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NCJRS Abstract

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NCJ Number: 84149 Find in a Library
Title: Community Justice Centers - The Citizenry Responds to Diminishing Public Services (From Crime and Criminal Justice in a Declining Economy, P 287-302, 1981, Kevin N Wright, ed. - See NCJ-84138)
Author(s): D R Longmire
Date Published: 1981
Page Count: 16
Sponsoring Agency: Oelgeschlager, Gunn and Hain Publishers, Inc
Boston, MA 02116
Sale Source: Oelgeschlager, Gunn and Hain Publishers, Inc
131 Clarendon Street
Boston, MA 02116
United States of America
Language: English
Country: United States of America
Annotation: Diminishing resources for criminal justice have led to greater citizen involvement in social control and dispute processing through such mechanisms as team policing, citizen's auxiliary forces, vigilantism, and community and religious dispute processing.
Abstract: While team policing does not directly involve citizens in law enforcement, it is an attempt to form stronger bonds between the police and the community by assigning small teams of officers to work in specific neighborhoods, thus increasing the likelihood of community input for policing policy. Recent movements toward citizen's auxiliary police efforts may take the form of involving citizens in crime prevention activities (increased reporting of crimes and implementing security systems for residences) or even citizen street patrol under police supervision. Widespread enthusiasm for self-defensive, vigilante activity has been one indicator of citizen discontent with urban policing. Some of these efforts have been criticized for being outside of police control, using violence, and manifesting racism, but such groups have still received considerable neighborhood support. Examples of citizen dispute processing are the Boston Urban Court program, which involves the use of trained citizens to assist in resolving interpersonal disputes in lieu of formal judicial intervention, the use of community volunteers to prepare sentencing recommendations for consideration by judges, and victim services, as well as the Los Angeles Hearing Officer program, which operates as a preprosecution dispute resolution mechanism. The Christian Conciliation Service operates completely outside the criminal justice system and attempts to resolve cases by invoking moral and spiritual authority rather than legal authority. A total of 46 notes are listed.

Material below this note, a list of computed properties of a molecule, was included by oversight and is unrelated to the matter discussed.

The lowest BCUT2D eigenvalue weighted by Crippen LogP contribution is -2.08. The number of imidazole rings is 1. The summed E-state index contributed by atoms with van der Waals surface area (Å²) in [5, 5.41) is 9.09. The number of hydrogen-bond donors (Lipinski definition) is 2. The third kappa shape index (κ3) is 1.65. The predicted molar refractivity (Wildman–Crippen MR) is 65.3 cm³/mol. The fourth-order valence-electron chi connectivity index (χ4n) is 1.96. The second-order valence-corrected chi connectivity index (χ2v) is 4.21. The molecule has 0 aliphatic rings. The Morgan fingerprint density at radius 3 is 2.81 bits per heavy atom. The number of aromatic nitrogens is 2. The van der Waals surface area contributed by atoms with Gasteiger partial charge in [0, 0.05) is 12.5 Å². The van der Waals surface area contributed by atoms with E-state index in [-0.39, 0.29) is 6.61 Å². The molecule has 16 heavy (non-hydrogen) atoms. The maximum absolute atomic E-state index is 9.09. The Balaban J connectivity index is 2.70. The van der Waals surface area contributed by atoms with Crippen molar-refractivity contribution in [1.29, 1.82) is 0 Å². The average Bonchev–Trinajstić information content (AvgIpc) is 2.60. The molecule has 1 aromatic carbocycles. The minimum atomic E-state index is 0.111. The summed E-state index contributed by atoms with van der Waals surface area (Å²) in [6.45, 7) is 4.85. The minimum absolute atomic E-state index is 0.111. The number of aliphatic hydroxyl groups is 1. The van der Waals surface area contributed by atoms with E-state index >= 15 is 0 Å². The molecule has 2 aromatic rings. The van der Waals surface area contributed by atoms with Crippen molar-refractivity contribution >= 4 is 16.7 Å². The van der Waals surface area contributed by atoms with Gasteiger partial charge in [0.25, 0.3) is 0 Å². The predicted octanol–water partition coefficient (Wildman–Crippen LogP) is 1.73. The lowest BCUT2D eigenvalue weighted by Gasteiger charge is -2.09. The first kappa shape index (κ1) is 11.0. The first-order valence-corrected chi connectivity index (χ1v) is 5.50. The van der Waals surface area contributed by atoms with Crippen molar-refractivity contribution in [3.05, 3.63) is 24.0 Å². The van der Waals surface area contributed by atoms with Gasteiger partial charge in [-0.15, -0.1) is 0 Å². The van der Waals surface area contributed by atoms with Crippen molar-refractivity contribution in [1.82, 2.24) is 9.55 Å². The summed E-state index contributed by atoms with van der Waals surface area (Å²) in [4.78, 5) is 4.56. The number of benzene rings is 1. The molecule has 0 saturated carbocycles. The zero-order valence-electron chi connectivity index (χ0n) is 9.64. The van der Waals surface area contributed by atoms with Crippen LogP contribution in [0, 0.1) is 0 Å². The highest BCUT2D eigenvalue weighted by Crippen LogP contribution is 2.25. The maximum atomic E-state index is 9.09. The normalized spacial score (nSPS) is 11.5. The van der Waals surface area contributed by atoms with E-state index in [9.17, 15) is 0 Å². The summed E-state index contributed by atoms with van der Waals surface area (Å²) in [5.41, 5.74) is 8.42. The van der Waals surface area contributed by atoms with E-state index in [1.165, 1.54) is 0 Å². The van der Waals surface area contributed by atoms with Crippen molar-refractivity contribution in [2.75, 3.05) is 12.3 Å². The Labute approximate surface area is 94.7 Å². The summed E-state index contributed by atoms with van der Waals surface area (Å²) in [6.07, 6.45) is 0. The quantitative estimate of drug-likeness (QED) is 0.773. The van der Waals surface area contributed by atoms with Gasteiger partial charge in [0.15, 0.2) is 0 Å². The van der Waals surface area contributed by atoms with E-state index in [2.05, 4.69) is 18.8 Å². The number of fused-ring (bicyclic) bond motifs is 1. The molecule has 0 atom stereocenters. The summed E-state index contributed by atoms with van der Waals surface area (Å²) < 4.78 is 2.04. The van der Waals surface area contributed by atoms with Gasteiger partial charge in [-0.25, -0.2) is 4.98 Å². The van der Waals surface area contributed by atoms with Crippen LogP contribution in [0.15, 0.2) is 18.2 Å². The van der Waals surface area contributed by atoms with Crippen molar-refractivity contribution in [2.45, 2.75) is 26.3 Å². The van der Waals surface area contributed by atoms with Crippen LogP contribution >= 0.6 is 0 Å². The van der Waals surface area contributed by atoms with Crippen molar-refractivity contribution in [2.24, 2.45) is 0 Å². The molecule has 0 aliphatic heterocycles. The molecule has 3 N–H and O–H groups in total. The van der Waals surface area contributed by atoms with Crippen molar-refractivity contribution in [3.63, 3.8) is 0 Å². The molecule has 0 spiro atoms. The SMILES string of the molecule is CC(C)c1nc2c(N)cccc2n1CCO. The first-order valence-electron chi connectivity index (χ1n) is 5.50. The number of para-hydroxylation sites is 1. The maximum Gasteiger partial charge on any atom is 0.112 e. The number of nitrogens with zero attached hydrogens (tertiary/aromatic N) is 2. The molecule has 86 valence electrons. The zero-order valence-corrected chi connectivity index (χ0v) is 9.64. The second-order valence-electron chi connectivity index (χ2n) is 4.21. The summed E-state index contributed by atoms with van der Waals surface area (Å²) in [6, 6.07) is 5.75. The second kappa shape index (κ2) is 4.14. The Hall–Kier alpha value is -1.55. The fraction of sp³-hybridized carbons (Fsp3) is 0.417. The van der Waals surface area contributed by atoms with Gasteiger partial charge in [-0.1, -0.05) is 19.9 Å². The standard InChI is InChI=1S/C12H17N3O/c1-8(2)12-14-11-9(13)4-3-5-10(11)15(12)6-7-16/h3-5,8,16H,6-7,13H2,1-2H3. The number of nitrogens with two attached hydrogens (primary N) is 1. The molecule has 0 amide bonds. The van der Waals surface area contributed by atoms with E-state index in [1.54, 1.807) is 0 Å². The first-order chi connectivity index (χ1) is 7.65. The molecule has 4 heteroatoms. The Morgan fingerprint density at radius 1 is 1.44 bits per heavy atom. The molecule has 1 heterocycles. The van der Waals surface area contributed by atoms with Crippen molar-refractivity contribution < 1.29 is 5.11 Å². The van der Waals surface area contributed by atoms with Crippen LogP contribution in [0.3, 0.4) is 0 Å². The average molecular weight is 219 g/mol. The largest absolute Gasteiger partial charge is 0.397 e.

Index Term(s): Alternative dispute settlement; Auxiliary police units; Community support; Team policing; Vigilantes
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